In modern times, it seems that most countries share commonalities in everything from government to life styles to religion. When one country sees a good idea that another country has, they adapt it to their needs and use it. This has been the case for thousands of years, since the dawn of civilizations. The ancient Egyptians were one of the earliest civilizations. This civilization rose around 3100 B. C. (p. 15), along the northern part of the Nile river. The Nile was an obvious place for the early Egyptians to settle.
All along its banks runs a strip of land that is only a few miles wide, which has perfect soil for growing food. This was thanks to the yearly rain that caused the Nile to flood its banks and deposit nutrient rich soil on the farmlands. This annual flooding leads these early people to start believing in their river god Hapi. Like Hapi, most of their gods were based on phenomenon in nature they could not easily explain. During the time of The Old Kingdom, 2700-2200 B. C. (p. 16) the pharaoh was not only a king but also revered as a god.
The Egyptians were very well protected from any sort of attack. With hundreds of miles of desert on either side of the Nile, a land attack would be almost impossible. As for an attack by sea, an entire navy would have to cross the Mediterranean and travel up the Nile inorder to attack any part of Egypt. The Hittite empire came about shortly after the Egyptians. In the early 18th century the Hittites settled an area between the Halys River and the Mediterranean Sea. Like the Egyptians the natural place for people to settle is near water.
To the north and east they had rivers for farming, fishing and trading. To the south of their empire they had the Mediterranean Sea, which allowed them to trade with many civilizations in northern Africa. The Hittite kingdom was ruled by one king; however the king was treated not as a god but as an equal to the citizens. Starting in 1400 B. C. the Hittites had one of the stronger militaries in their region. This was for good reason, as since the majority of their civilization was landlocked they could be attacked from most any direction.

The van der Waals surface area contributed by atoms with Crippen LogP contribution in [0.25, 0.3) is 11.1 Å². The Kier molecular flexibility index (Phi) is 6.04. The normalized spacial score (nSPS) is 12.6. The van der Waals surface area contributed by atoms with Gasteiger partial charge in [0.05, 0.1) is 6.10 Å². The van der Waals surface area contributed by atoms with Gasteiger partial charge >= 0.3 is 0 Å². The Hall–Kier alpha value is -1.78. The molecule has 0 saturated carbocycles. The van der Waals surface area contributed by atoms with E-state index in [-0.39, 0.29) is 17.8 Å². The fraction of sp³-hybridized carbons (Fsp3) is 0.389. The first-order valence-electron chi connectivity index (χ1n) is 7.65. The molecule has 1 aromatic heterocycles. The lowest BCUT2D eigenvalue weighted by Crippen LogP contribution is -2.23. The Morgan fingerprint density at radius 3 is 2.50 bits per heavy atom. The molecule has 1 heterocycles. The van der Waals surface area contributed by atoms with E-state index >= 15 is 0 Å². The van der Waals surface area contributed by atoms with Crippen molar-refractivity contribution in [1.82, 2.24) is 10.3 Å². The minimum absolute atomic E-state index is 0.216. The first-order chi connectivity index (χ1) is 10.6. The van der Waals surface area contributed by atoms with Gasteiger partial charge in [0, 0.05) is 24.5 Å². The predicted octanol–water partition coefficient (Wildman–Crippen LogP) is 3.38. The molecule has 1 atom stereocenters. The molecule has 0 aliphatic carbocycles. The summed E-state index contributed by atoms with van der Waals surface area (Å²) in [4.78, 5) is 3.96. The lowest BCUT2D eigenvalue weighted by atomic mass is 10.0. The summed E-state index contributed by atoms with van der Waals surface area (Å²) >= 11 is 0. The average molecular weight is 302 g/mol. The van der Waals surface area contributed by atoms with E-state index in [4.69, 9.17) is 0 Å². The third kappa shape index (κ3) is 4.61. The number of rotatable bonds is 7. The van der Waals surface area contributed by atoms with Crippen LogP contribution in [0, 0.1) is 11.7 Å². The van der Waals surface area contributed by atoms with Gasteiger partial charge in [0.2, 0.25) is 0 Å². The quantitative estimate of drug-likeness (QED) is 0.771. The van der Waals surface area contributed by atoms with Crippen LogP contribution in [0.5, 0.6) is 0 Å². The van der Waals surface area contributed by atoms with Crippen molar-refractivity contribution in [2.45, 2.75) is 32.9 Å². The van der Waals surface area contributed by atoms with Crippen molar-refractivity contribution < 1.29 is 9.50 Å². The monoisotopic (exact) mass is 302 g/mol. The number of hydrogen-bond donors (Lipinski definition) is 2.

Ancient Egypt and The Hittites certainly had a lot in common, but they also had vast differences in their civilizations. For instance each culture based their religion heavily on unexplainable natural events. The Egyptians had a god for the Nile and the Sun; whereas the Hittites had a god for Storms and War. This makes sence since the Hittites were much more war oriented than the Egyptians. The location of the Egyptians played a huge role in how long they were able to last as a civilization, since their locations make it nearly impossible for an invasion.
Location also played a factor in the demise of the Hittites. Without the same natural defenses as the Egyptians, the Hittites were conquered in 1166 B. C. as they were not able to defend themselves. The interesting thing is that the reason the Egyptians fell was because they expanded too much. They were not able to defend themselves very effectively, even with all of their natural defenses such as the Sahara Desert and the Nile River at their disposal. As you can see, most commonalities between cultures developed out of necessity.
Things like their geographical location were chosen out of necessity to survive. A civilization cannot survive without water. This fact shows why the Egyptians and the Hittites settled where they did. Geography also can give a culture a disadvantage. The Hittites did not have the natural defenses that the Egyptians did, leading to their short existence as an independent civilization. Also, the obvious difference between the two cultures comes from their religions. Both may have started the same way but evolved much differently due to the necessity and evolution of the culture.